Prepare yourselves, entertainment fans, because your most anticipated film and/or TV show of 2023 might not arrive this year after all. With the writers’ and actors’ strikes seemingly set to run for a long time, the world’s biggest studios have begun to delay numerous new movies and TV series.
Per Variety, Sony Pictures is the first major film studio to push multiple movies into 2024, including Spider-Man spin-off flick Kraven the Hunter and Ghostbusters: Afterlife‘s sequel. Meanwhile, Spider-Man: Across the Spider-Verse‘s follow-up – Beyond the Spider-Verse – has been removed from Sony’s theatrical line-up entirely, meaning its release has been delayed indefinitely.
Things are starting to look shaky in the streaming world, too. According to The Hollywood Reporter (THR), forthcoming Hulu TV show A Murder at the End of the World has also had its release date pushed back to November. It was originally slated to launch on August 29. THR suggests the limited series’ release delay is down to Hulu’s hope that the strikes will be resolved by the fourth quarter of 2023, which might allow its cast and crew to promote the series.
There’s potentially worse to come on the release date front. Earlier in July, Variety reported that Warner Bros. Discovery (WBD) was weighing up whether to delay some of its biggest films of the year until 2024. That could include the hotly anticipated sci-fi epic Dune Part 2, the final DC Extended Universe (DCEU) film in Aquaman 2, and possible Oscar contender The Color Purple.
The release schedule switches come as the Writers Guild of America (WGA) and Screen Actors Guild (SAG-AFTRA) continue their industrial action against the Alliance of Motion Pictures and Television Producers (AMPTP). The unions want assurances from the AMPTP – and the studios it represents – over better pay and working conditions, which include the use, or lack thereof, of artificial intelligence (AI) in the industry. Numerous shows and films have already been seriously impacted by the strikes, including Stranger Things season 5 and Marvel‘s Deadpool 3.
It’s unclear if other major film releases, such as The Marvels, Napoleon, Rebel Moon, and Wonka, will have their theatrical launches – or, in Rebel Moon‘s case, arrival on Netflix – pushed back. But, as studios contend with potentially huge gaps in their release schedules in 2024, more delays seem inevitable.
The waiting game begins
There are a few options available to the world’s biggest studios amid the strike action – but only one of them is a solution that’ll benefit all parties.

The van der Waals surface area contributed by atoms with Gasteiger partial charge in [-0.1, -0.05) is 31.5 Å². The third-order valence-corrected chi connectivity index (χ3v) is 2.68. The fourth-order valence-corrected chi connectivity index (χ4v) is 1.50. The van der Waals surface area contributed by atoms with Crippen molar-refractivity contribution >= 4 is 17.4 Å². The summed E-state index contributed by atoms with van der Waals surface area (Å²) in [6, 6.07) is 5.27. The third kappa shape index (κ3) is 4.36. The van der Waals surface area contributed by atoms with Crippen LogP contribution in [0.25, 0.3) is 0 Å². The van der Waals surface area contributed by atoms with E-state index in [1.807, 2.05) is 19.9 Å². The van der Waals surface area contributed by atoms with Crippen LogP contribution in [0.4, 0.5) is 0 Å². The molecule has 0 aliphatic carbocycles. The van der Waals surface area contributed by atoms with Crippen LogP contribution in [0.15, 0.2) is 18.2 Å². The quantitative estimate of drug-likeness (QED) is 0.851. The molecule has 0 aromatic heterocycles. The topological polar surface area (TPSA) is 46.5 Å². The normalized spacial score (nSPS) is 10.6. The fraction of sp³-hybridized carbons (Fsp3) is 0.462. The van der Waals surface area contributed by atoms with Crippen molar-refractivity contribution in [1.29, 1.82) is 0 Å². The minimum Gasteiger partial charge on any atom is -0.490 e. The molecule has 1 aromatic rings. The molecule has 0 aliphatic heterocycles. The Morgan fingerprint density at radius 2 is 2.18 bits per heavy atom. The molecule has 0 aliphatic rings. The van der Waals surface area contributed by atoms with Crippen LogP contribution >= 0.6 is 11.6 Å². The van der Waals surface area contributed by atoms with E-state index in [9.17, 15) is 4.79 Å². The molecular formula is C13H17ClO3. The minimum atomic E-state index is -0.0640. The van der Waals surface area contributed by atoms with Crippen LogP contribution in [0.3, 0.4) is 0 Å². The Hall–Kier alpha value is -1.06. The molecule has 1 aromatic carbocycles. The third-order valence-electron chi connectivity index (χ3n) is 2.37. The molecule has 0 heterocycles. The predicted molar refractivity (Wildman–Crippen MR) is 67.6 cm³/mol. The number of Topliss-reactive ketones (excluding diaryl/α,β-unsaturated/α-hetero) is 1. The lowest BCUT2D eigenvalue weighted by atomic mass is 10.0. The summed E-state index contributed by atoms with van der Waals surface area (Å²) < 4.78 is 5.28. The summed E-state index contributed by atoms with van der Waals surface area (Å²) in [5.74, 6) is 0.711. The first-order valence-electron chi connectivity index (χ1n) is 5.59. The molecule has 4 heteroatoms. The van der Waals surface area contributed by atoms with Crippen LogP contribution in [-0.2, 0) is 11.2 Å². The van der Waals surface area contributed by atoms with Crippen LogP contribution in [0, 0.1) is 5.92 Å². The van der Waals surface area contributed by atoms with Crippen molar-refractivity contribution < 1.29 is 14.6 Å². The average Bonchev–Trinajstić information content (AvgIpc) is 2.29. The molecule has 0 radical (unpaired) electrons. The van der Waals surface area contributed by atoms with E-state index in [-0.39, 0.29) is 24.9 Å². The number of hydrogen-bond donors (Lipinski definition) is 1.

The first and most likely choice is to delay more of their upcoming projects. If film studios and the world’s best streaming services want its stars and creators to promote their productions, altering their launch dates is an obvious call to make. Doing so, though, will impact their profit margins. Studio CEOs, then, will be under pressure from shareholders to release their tentpole films and TV series to bring in cash and ensure their revenue streams don’t dry up.
Streaming giants face a similar issue with their TV show lineups. Netflix, Prime Video and company could shunt their forthcoming series’ releases back, but subscribers would likely cancel their subscriptions if there’s no new content to watch. That would also eat into their profit margins and draw probing questions from concerned investors during each company’s quarterly earnings calls.
Another alternative is for studios to reintroduce the divisive day-and-date plan that was used during the Covid-19 pandemic. WBD and Disney were among the studios that released hugely anticipated movies, such as Tenet and Dune on HBO Max (now known as Max), and Black Widow on Disney Plus, in 2021. However, doing so would mean a film’s cast and crew can’t promote their projects. This day-and-date scheme also drew fierce criticism from directors like Christopher Nolan and Denis Villeneuve, who hit out at WBD for allowing audiences to stream their new films at home instead of watching them on the biggest screen possible.
Sure, releasing new films on a streaming platform may drive sign ups to said service, but at what cost to a movie’s box office haul? Just look at the cultural phenomenon known as ‘Barbenheimer’. Barbie and Oppenheimer have earned WBD and Universal $774.5 million and $400.5 million globally (at the time of writing) since their joint July 21 launches. Would the studios have seen similarly impressive incomes if they had released their films on streaming services? Not even close, in my view. Okay, ‘Barbenheimer’ is a cinematic event unlike anything we’ve seen before or will see again. But I refuse to believe that Barbie would have earned WBD almost $800 million in streaming service subscriptions if it launched on Max as well as in theaters.
The best option available to studios, then, is to simply return to the negotiating table and thrash out deals with the WGA and SAG-AFTRA. Nobody wants this to drag on any longer, least of all those who work tirelessly on projects that they’ve squeezed every ounce of passion and creativity into.
Release schedule delay tactics will only work for so long before audiences start to get tetchy about wanting something new to stream or watch in theaters. And, while studios may think they can wait out the industrial action – some companies are reportedly (and disgustingly) prepared to hold out until industry workers start losing their homes – I think they’ll blink first. After all, Hollywood lives and dies on the amount of money that its studios make. As soon as their finances start taking serious hits, they’ll have no choice but to reopen talks with the WGA and SAG-AFTRA. Here’s to hoping something positive happens sooner rather than later.